In 1777- 1778 The Revolutionary War was at it’s peak. George Washington decided to camp at Valley Forge, Pennsylvania with the British and General Howe near by in Philadelphia, Pennsylvania. But troubles were yet to come because Winter has just begun. If I were at Valley Forge would I have quit or Re- Enlisted. The definition of “Quit” is to not Re- Enlist. Which is what I am not doing. I have decided to Re- Enlist because I’m an American, I’d rather die knowing I did my best to defend my country. Rather die knowing I could have done more, and I’m neede by George Washington.
“Poor food, hard lodging, cold weather, fatigue, nasty clothes, nasty cookery, vomit… why are we sent here to starve and freeze?”-Dr. Albigence Waldo “What we know today was not known in late December 1777, victory seemed a long way off; in fact for many, it seemed unlikely.” Had I been a soldier at Valley Forge, would I of given up? If I had the choice, I would have stayed, because of loyalty to our leaders and country, to stay a powerful nation, and for the freedom of me and the people of America.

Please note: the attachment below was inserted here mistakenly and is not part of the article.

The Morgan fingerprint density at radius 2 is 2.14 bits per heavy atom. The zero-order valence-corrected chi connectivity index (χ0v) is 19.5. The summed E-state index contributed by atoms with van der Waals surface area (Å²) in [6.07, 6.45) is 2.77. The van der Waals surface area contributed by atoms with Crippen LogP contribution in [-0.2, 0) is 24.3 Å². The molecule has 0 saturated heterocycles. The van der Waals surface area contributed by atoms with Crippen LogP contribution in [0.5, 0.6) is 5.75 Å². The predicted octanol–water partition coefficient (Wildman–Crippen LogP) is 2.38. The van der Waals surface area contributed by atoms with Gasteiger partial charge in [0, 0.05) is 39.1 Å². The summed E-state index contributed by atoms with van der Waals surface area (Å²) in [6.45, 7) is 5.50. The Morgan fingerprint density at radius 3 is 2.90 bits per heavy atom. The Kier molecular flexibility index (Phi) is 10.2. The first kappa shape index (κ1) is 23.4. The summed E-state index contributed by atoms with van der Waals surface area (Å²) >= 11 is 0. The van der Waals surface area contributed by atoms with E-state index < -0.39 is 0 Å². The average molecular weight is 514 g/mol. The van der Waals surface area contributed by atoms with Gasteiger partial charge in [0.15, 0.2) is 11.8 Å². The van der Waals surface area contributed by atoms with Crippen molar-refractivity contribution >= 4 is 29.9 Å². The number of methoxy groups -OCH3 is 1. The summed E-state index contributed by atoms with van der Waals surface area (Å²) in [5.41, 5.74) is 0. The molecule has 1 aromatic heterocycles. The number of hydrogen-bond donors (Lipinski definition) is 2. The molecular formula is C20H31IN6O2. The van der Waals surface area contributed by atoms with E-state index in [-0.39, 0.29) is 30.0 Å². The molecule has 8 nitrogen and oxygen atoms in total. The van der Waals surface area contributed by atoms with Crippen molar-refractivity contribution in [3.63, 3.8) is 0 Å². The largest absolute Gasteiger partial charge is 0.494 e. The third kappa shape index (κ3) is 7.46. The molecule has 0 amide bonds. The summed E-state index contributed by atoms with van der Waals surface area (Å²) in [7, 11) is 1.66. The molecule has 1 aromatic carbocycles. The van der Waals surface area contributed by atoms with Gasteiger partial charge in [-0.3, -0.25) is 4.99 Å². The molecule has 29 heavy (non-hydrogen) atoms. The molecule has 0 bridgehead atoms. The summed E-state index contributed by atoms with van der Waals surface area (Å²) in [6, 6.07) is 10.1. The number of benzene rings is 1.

Through December 1777 to June 1778, George Washington led the Continental Army through winter camp. The Continental Army was an army of Patriot soldiers who fought against Britain. The Patriots hated Britain for their taxes and laws. So they went off to war. There was just one problem, they did not know how bad the conditions were going to be. In the winter, Washington took his troops to Valley Forge, which was 18 miles from Philadelphia. At this time, Valley Forge was a difficult place to live for the Patriots. It was a struggle but if I were a Patriot in Valley Forge fighting for Washington’s Army, I wouldn’t quit. I won’t quit for three big reasons; yes I know there were a lot of sick soldiers but not as much as dying soldiers, another thing is the conditions were horrible, but there were many brave soldiers who stuck with it, and stayed with Washington, lastly I do not want to be a “summer soldier” because freedom is valuable so it is worth fighting for.
Would you leave Valley Forge, I wouldn't. People were sick, but still those who left were cowards. There are many reasons to stay, for example, the illness and death chart, it states that only 50% of people became ill. (document A) As an estimate, 3,989 out of 8,000 people were sick in 1778. Only 1,800 died, that is not very many to die of illness. Another reason to stay would be in the essay by Thomas Paine. It calls those who quit “The summer soldier and the sunshine warrior” , this was because they could not handle the winter, they could only last the summer. It also says “Tyranny, like hell,” this is because leaving is like giving up on your country. ( document D) In the diary